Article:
|By Katelyn Gendron|
Reminder Assistant Editor
AGAWAM Increasing economic development is a top priority for municipalities throughout the Commonwealth as city governments struggle to balance the books due to increased costs and decreasing state and federal aid.
In an interview with Reminder Publications, Mayor Susan Dawson explained that economic development has been a top priority for her since taking office in January. She noted that such developments would create greater job opportunities for residents and increased tax revenue for the town.
Last month, the town was awarded a technical assistance grant of $69,150 from the Executive Office of Housing and Economic Development Chapter 43D Program to fund an Economic Development Study.
"A comprehensive study of Agawam's economy is long overdue," Dawson said. "The study will not only identify areas where growth should occur but will also evaluate and interpret a host of factors to tell us what type of growth would be the best for our community. I see the Economic Development study as the first step in this administration's economic development strategy."
Deborah Dachos, director of planning and community development explained that this study, which will be completed in about one year, will review development opportunities through 10 different components such as concentration of business and services, labor market factors and access to customers and markets.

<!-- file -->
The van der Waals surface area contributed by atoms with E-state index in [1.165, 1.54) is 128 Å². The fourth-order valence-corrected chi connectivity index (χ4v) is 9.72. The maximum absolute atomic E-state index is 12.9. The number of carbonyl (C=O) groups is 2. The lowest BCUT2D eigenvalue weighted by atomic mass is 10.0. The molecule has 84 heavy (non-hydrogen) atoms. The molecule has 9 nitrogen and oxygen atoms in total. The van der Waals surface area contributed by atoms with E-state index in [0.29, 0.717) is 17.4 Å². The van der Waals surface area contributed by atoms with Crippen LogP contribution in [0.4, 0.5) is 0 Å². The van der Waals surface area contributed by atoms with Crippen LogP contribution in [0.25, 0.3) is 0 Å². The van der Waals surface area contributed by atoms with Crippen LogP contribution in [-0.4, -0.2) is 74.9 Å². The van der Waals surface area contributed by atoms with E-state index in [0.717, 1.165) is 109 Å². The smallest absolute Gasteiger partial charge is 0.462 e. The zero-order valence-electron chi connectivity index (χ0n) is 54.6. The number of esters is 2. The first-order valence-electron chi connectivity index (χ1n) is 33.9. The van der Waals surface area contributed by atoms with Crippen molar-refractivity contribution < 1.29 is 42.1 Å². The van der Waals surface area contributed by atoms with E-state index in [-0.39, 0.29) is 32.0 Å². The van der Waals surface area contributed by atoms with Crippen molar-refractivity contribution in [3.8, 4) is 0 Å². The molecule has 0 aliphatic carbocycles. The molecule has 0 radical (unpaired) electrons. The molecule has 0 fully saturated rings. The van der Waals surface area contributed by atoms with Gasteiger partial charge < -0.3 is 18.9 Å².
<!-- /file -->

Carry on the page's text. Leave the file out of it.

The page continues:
"The critical problem facing the community is that there is very little commercial and industrial property available," Dachos said. She noted that the town has up-to-date housing, transportation and open space studies but not a "comprehensive economic development study."
Dawson said the study will also help to identify potential users for underutilized commercial and industrial properties or aid in the expansion of existing businesses in town.
The study will be conducted by the Pioneer Valley Planning Commission and will serve as an update to the town's Development Handbook.
"Agawam, unlike a lot of other communities statewide, has continued to grow through the ups and downs of the economy because of low taxes and good infrastructure," Dachos said. "We have the potential to keep growing."